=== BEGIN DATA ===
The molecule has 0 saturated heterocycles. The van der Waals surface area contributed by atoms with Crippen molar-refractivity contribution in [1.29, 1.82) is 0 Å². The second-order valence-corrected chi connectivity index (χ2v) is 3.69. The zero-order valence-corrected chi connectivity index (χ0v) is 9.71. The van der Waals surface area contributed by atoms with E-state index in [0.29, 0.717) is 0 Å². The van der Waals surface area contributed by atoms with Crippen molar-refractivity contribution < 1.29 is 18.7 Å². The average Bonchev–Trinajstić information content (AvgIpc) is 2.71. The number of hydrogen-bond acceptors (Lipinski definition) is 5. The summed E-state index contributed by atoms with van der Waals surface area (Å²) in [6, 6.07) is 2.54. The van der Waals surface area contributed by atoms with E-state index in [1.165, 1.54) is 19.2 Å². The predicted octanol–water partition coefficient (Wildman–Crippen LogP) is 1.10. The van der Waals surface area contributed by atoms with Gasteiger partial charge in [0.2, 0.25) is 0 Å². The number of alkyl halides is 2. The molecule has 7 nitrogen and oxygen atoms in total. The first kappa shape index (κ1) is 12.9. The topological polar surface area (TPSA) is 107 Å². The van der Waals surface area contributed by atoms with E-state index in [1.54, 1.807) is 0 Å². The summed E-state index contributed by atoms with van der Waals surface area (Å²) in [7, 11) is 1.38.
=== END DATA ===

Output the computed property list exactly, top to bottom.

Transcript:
The molecule has 0 saturated heterocycles. The van der Waals surface area contributed by atoms with Crippen molar-refractivity contribution in [1.29, 1.82) is 0 Å². The second-order valence-corrected chi connectivity index (χ2v) is 3.69. The zero-order valence-corrected chi connectivity index (χ0v) is 9.71. The van der Waals surface area contributed by atoms with E-state index in [0.29, 0.717) is 0 Å². The van der Waals surface area contributed by atoms with Crippen molar-refractivity contribution < 1.29 is 18.7 Å². The average Bonchev–Trinajstić information content (AvgIpc) is 2.71. The number of hydrogen-bond acceptors (Lipinski definition) is 5. The summed E-state index contributed by atoms with van der Waals surface area (Å²) in [6, 6.07) is 2.54. The van der Waals surface area contributed by atoms with E-state index in [1.165, 1.54) is 19.2 Å². The predicted octanol–water partition coefficient (Wildman–Crippen LogP) is 1.10. The van der Waals surface area contributed by atoms with Gasteiger partial charge in [0.2, 0.25) is 0 Å². The number of alkyl halides is 2. The molecule has 7 nitrogen and oxygen atoms in total. The first kappa shape index (κ1) is 12.9. The topological polar surface area (TPSA) is 107 Å². The van der Waals surface area contributed by atoms with E-state index in [1.54, 1.807) is 0 Å². The summed E-state index contributed by atoms with van der Waals surface area (Å²) in [7, 11) is 1.38.